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Public libraries can fill the bookstore void

A well-funded national endowment could not only help

A well-funded national endowment could not only help upgrade libraries but also encourage Americans of all ages to make better and more frequent use of them. Photo Credit: iStock

In a huge boost to city residents, families and schoolchildren, Queens library branches will once again be open six days a week starting next month -- after a decade when most were shuttered on the weekends.

That's especially important at a time when the borough's familiar chain bookstores continue to close their doors. Barnes & Noble's recent decision to close its Forest Hills and Bayside stores, the last of its franchises in Queens, led families to lament the loss of more than just bookstores. Each also was a community gathering place, and a spot for story times, activities, get-togethers and opportunities to read together.

The closing of chain bookstores isn't new; many independents have shut down, too. Both have been victims to online sales. There are still some great bookshops around. But the consistent alternative spot where New Yorkers can go to read, learn and gather is clearly the library.

Libraries always have been critical resources. For-profit bookstores upstaged them with creature comforts and a cachet as gathering places. Now, the local library branch can once again become a dynamic neighborhood centerpiece where children, teens, and adults go first.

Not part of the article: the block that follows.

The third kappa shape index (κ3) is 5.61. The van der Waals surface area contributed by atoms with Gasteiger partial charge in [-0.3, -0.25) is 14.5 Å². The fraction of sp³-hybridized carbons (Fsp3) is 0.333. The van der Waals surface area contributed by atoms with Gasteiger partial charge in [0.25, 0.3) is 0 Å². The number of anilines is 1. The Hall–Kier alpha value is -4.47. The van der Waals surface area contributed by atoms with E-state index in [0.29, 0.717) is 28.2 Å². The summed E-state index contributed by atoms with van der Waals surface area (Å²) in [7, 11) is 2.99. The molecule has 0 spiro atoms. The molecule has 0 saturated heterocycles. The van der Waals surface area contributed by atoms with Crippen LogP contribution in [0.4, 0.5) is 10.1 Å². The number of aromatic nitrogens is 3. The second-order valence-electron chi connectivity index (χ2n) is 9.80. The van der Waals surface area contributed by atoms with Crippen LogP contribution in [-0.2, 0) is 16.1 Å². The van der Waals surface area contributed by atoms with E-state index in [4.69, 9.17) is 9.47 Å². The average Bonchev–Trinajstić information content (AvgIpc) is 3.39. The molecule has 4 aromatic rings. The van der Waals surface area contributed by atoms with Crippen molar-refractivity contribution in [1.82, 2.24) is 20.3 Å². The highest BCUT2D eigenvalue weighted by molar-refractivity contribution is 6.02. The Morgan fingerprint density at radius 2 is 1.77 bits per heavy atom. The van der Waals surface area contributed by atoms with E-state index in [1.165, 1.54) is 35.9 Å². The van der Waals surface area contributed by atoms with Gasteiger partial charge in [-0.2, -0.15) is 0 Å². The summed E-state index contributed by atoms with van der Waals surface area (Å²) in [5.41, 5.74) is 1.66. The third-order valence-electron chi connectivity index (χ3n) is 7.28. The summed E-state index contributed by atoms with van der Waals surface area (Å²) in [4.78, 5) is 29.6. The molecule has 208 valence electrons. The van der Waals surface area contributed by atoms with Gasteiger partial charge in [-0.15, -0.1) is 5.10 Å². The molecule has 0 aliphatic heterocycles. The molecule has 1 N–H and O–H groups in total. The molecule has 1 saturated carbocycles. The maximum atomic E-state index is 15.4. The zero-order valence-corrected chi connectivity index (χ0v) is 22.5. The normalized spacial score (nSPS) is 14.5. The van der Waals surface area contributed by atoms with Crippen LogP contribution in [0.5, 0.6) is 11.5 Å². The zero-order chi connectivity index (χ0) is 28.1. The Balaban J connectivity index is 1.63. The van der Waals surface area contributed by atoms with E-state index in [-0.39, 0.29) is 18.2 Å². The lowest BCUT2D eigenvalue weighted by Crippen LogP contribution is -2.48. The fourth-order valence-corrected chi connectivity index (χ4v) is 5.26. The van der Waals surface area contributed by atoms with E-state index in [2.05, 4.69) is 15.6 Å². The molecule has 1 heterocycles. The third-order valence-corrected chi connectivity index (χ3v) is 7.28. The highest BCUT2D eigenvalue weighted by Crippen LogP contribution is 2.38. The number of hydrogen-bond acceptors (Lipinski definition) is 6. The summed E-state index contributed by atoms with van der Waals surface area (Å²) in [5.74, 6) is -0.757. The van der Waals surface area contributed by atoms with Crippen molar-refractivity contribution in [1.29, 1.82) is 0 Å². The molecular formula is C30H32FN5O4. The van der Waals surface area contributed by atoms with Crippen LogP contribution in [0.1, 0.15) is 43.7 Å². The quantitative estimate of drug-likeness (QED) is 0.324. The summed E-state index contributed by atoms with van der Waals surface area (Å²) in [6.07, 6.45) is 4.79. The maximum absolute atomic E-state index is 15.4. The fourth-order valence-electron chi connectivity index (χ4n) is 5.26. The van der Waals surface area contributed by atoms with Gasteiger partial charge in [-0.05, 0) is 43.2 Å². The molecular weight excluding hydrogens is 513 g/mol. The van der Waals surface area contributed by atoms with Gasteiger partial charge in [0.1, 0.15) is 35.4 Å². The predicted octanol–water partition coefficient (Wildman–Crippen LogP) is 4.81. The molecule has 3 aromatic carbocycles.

The city must do its part, too. Its last library operating budget was $26 million short of the libraries' ask. That funding must be restored next year so branches can do even more. Add more capital dollars for much-needed expansions and renovations, too.

The libraries must become more welcoming for all and build on what they've started. The central library in Brooklyn houses a Four & Twenty Blackbirds cafe and the Queens Central Library in Jamaica plans to open its own cafe. If done right, creative changes could spread to smaller branches, perhaps with coffee cart set-ups or other innovative, communal concepts. They'd be revenue generators and would encourage patrons to stay. Some libraries have opened spaces for teens. Those efforts should spread.

Add comfy chairs, areas where tweens and teens can gather and gab (more than the typical quiet rules allow), and, most important, more books and other media, and you've got an old gathering place made new.


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